If you want a full day of hiking, check out the Two Bays walking track, which covers a full 26km over 8 hours. Or there are a series of short walks with pretty rewarding views, including Summit Circuit Walk (1.8km, 1 hour) and Kings Waterfall Circuit Walk (1km, 1 hour).


Blairgowrie Rock Pools

The Mornington Peninsula is also the best place to be if you love a good rock pool. The Blairgowrie Rock Pools, in Bridgewater Bay are perfect for those who love the coast and a good rock jump.

With an eight-metre jump available (the rock pool is at least three metres deep) and a beautiful blue pool to land in, this really is the perfect combo.



Head to St Johns Woods Road and take a 1km walk to the southern end of the beach. It’s best to visit at low tide, as high tide makes the pool dangerous to jump in!


Bushrangers Bay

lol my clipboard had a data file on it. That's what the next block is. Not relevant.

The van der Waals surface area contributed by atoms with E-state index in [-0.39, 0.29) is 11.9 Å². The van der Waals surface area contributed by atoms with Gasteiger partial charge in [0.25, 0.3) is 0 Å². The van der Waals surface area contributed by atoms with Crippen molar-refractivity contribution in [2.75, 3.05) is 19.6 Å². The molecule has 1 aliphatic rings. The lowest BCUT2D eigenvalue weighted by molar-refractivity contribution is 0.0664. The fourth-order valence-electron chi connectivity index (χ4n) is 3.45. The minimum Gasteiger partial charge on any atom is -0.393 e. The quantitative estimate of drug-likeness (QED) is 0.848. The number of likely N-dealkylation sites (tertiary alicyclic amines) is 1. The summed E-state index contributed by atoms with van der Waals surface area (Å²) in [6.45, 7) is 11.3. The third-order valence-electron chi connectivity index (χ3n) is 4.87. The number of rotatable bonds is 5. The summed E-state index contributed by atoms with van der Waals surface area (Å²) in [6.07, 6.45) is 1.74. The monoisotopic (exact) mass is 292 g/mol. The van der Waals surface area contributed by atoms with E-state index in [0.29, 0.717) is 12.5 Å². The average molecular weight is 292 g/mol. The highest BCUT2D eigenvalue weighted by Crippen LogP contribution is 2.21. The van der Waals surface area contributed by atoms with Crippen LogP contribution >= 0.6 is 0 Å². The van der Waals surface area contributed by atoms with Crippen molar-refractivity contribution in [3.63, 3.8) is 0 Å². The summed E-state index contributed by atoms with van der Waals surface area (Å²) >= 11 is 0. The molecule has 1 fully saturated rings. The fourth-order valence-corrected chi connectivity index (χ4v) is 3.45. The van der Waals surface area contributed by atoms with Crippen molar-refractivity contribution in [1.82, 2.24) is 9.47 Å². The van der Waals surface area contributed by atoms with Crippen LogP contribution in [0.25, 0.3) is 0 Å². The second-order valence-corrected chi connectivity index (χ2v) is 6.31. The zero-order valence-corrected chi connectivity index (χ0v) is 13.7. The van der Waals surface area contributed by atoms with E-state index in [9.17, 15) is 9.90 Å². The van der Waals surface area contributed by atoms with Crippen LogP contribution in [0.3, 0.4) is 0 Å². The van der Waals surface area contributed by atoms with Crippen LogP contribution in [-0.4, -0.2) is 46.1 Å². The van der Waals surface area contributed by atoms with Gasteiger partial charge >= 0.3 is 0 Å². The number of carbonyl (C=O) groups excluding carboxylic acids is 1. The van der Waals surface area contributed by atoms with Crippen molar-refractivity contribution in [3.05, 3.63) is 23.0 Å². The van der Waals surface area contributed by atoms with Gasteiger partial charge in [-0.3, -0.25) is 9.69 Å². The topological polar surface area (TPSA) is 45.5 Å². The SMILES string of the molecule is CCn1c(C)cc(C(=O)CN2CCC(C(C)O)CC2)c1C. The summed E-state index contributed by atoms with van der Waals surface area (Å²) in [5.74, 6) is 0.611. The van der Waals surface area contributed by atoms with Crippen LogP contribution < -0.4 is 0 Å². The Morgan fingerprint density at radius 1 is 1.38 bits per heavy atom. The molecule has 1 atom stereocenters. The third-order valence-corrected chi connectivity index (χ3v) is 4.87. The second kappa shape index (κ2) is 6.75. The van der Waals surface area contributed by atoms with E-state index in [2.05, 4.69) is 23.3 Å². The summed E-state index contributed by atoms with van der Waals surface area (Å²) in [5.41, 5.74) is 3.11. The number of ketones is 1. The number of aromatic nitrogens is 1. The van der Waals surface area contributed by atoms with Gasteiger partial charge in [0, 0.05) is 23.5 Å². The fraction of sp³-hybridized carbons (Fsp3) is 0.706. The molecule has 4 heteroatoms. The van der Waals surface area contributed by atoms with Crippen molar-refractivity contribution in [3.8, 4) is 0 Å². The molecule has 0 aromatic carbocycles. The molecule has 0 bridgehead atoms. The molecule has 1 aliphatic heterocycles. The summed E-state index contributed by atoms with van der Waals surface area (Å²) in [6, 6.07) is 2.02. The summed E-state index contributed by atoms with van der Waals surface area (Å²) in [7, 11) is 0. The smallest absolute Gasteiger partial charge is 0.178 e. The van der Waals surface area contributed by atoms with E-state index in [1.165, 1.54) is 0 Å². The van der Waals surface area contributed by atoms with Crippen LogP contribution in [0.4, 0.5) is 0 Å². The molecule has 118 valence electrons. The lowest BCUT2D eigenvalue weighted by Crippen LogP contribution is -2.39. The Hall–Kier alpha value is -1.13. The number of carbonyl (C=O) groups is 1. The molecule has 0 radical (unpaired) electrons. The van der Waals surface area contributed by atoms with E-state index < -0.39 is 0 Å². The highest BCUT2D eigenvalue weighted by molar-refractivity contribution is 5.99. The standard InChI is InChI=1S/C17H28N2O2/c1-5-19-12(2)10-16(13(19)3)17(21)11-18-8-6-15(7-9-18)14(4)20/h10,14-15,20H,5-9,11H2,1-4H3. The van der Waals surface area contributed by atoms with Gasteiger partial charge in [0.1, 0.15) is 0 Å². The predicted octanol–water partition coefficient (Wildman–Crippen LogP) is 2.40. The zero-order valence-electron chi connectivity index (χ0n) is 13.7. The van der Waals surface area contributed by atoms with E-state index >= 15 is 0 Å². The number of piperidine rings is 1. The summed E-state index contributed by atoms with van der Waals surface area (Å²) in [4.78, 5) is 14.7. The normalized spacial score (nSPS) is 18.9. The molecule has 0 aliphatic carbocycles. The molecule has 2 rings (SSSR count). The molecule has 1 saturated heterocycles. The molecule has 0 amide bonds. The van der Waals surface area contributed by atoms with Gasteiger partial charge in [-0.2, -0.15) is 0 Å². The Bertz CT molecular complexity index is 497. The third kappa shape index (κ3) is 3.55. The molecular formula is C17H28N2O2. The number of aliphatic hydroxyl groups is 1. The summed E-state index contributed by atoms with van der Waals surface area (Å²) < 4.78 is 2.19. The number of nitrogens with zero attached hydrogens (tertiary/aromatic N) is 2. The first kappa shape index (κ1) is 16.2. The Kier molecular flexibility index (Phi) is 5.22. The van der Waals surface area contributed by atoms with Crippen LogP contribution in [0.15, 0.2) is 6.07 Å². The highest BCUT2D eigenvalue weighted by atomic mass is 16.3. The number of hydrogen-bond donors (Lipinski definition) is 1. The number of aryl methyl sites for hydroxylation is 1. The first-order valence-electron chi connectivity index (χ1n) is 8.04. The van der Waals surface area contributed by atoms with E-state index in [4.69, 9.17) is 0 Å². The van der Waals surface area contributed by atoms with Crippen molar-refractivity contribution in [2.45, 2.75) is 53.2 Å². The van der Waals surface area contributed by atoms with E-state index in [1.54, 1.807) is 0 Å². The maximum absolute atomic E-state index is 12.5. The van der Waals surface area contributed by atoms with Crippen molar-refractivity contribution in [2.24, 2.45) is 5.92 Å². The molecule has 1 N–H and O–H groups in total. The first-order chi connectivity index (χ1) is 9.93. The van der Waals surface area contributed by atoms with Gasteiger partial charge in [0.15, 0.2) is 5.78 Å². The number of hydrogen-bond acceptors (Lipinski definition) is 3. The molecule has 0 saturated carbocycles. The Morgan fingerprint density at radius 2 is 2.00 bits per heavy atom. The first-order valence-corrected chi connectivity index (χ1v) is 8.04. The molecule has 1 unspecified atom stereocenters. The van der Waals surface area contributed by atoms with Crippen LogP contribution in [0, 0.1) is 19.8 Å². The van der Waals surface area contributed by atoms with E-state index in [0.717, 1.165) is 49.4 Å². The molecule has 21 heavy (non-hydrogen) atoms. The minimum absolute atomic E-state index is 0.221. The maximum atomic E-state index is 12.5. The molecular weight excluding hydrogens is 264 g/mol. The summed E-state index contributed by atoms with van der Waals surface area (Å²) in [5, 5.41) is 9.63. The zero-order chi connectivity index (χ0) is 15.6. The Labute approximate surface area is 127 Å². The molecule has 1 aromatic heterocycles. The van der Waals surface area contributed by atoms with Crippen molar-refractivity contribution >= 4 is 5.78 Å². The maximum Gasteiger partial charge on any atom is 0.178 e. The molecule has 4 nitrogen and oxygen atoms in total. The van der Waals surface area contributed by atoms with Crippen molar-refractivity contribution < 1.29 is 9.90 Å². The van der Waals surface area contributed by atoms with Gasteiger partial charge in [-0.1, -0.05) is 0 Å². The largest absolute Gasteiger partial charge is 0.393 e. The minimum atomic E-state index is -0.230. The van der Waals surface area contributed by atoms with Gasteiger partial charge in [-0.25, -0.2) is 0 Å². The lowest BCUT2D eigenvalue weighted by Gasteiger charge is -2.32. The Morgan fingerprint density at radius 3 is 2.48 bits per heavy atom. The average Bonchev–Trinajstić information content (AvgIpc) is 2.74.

There’s also a stunning rock pool in Bushrangers Bay, which is about a 30 minute drive from Bridgewater Bay and is a good option to avoid crowds. To reach the rock pools, follow the Bushrangers Bay track about 3km from Cape Schanck lighthouse. Once you’re there, find the rocky coastline and you’ll discover this rock pool treat.



Bushrangers Bay can also be accessed from Bushrangers Bay parking area, but the walk down’s roughly the same, and the Cape Schanck route is arguably better! Remember, this is also a low-tide location. 


Mushroom Reef Sanctuary

If you’re after more of a wildlife experience, the Mushroom Reef Sanctuary area is well known for its marine life. Grab your snorkelling or dive gear, and head down to this sandstone stunner. There are lots of little rock pools to explore. Go and see what’s hiding in all the nooks and crannies.